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When $1<p<\infty$, $||f||_p=1$,$||g||_p=1$,$f\ne g$,then $\frac{1}{2} ||f+g||_p<1$.

I use parallelogram law


Since $f\ne g$, $||f-g||^2>0$


But my proof does not use $1<p<\infty$, and this obviously fail when p is 1 or $\infty$. I just want to know where my proof is wrong.

I guess is this because the step Since $f\ne g$,$||f-g||^2>0$ ?I just use the definition 5.2 in rudin's book (c)$||x||=0 $ implies $x=0$.

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The parallelogram law is only valid on inner product spaces. $L^p$ when $p\neq 2$ is not an inner product space, so you'll have to use another method. – icurays1 Nov 12 '12 at 23:24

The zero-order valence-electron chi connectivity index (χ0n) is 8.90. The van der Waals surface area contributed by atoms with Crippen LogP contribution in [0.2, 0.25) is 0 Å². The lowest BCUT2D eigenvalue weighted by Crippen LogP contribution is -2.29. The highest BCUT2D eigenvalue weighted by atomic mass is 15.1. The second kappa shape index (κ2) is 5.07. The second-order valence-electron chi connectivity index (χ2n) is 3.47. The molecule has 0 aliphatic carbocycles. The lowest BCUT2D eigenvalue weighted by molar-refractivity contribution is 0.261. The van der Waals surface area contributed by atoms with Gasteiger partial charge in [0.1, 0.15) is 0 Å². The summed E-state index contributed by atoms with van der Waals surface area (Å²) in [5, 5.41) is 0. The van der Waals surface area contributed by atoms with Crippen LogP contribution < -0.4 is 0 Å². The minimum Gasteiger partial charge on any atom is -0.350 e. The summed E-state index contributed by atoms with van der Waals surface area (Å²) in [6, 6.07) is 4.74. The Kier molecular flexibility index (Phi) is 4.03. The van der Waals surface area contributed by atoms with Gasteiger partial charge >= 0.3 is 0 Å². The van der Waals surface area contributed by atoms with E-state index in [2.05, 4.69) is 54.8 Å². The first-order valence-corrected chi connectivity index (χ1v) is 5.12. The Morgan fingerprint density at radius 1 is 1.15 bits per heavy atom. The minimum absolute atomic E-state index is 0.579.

up vote -2 down vote accepted

Note that norm satisfies the triangle inequality by the definition of norm, $|f|_p+|g|_p\geq |f+g|_p$

So if $|g|_p$, $|f|_p \leq 1$, then for $0< t< 1$, $ 1=(1-t) + t \geq |(1-t)f|_p+|tg|_p \geq |(1-t)f+tg|_p$

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